A single-member limited liability company (SMLLC) is an LLC with only one owner (called a “member”). It functions much as any LLC would. In fact, as far as the government is concerned, single-member LLCs are just LLCs. The paperwork to form an LLC and a single-member LLC is the same.
How Does a Single-Member LLC Work?
A single-member LLC is an LLC business structure that offers the same advantages as multiple-member LLCs. There are a few things to consider when deciding to be a single-member LLC, including managing a sole member, making contributions, and treating taxation.
Member Management and Voting
The ”member” is the sole owner of a single-member LLC and the only person with rights in the company. These rights include, but are not limited to, the right to receive distributions of the company’s assets and the right to vote and manage business affairs.
Note that only being able to have one “member” doesn’t mean you can’t have employees. It just means you can only have one “voting member.”
A “voting member” is a person with an ownership stake who makes major decisions for the business.
In an SMLLC, the member has made or will make an initial contribution to the capital of the company as set forth in the company records.
If the member determines that additional funds are needed for the working capital of the SMLLC, the member may contribute additional capital. Also, any and all profits and losses shall be allocated to the member.
If you create an SMLLC, you can elect to be treated as a corporation. That means you’ll need to file a separate income tax return for the business. Otherwise, you’ll do the company taxes along with your personal taxes.
If an SMLLC doesn’t elect to be treated as a corporation, the Internal Revenue Service (IRS) will consider it a “disregarded entity” and the owner should reflect the SMLLC’s activities on their federal tax return. If the owner is an individual, the activities of the SMLLC will generally be reflected on these IRS forms:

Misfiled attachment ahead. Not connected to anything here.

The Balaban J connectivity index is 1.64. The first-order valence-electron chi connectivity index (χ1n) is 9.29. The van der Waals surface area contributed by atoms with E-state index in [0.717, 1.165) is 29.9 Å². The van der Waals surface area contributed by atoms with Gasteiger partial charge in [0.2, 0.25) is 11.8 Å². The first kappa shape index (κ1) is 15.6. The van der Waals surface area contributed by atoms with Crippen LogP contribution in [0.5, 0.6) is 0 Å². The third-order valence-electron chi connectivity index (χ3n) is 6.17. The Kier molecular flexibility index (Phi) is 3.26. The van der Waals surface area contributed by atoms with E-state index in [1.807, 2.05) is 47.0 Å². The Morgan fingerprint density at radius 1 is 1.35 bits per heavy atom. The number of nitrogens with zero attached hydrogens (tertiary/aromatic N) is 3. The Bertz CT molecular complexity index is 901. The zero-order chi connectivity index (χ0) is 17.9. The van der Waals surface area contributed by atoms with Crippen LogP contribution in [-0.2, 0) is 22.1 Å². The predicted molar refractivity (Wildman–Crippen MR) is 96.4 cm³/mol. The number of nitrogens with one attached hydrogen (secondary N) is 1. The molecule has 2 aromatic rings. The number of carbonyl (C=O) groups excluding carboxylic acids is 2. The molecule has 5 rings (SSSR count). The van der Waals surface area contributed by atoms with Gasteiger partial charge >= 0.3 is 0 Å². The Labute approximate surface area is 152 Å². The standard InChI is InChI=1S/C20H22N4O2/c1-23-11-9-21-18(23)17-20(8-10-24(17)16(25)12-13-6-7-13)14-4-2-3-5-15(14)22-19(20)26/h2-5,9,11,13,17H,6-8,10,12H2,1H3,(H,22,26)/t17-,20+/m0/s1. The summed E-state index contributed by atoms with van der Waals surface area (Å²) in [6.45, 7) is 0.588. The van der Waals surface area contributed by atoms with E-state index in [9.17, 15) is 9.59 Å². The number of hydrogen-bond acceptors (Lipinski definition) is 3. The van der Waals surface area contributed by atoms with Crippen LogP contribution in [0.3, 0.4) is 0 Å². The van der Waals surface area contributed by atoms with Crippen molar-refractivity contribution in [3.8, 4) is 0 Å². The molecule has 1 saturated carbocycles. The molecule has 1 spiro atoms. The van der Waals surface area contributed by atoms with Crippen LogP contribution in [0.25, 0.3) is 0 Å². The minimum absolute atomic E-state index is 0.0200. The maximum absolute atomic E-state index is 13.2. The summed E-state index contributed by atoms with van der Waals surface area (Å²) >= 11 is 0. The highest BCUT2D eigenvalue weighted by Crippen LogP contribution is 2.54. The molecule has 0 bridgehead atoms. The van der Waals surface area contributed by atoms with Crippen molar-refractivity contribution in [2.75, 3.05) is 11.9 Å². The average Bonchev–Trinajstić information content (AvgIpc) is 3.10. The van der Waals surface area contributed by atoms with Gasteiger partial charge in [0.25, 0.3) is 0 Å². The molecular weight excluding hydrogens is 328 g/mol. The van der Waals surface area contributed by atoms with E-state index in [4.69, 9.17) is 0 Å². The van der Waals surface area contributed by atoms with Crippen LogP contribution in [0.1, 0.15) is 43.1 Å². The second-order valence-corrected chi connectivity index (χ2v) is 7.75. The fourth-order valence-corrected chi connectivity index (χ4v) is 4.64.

- Form 1040 or 1040-SR Schedule C, Profit or Loss from Business (Sole Proprietorship)
- Form 1040 or 1040-SR Schedule E, Supplemental Income and Loss
- Form 1040 or 1040-SR Schedule F, Profit or Loss from Farming
An individual owner of an SMLLC who operates a trade or business is subject to the tax on net earnings from self employment in the same manner as a sole proprietorship.
If the SMLLC is owned by a corporation or partnership, the SMLLC’s profits or losses should be reflected on its owner’s federal tax return as a division of the corporation or partnership.
For federal income tax purposes, an SMLLC classified as a disregarded entity generally must use the owner’s Social Security number (SSN) or employer identification number (EIN) for all information returns and reporting related to income tax.
Employment Tax and Certain Excise Tax Requirements
An SMLLC classified as a disregarded entity for income tax purposes is treated as a separate entity for purposes of employment tax and certain excise taxes.
An SMLLC also must use its name and EIN to register for excise tax activities on Form 637; file and pay excise taxes reported on Forms 720, 730, 2290, and 11-C; and claim any refunds, credits, and payments on Form 8849.
Single-Member LLCs vs. Multiple Member LLCs
SMLLCs and multiple-member LLCs (MMLLCs) have a few other distinctions.
For some small businesses — especially family businesses — the lines can blur regarding who’s an owner. If you have more than one potential owner, but are still contemplating forming an SMLLC, you should consider the following:
- SMLLCs have one owner who’s also the manager. MMLLCs can either be owner-managed (all members participating equally) or have a separate management position for one person. That manager can be one of the owners or a third party.
- SMLLCs are taxed the same way a sole proprietorship is taxed while MMLLCs are taxed like a partnership.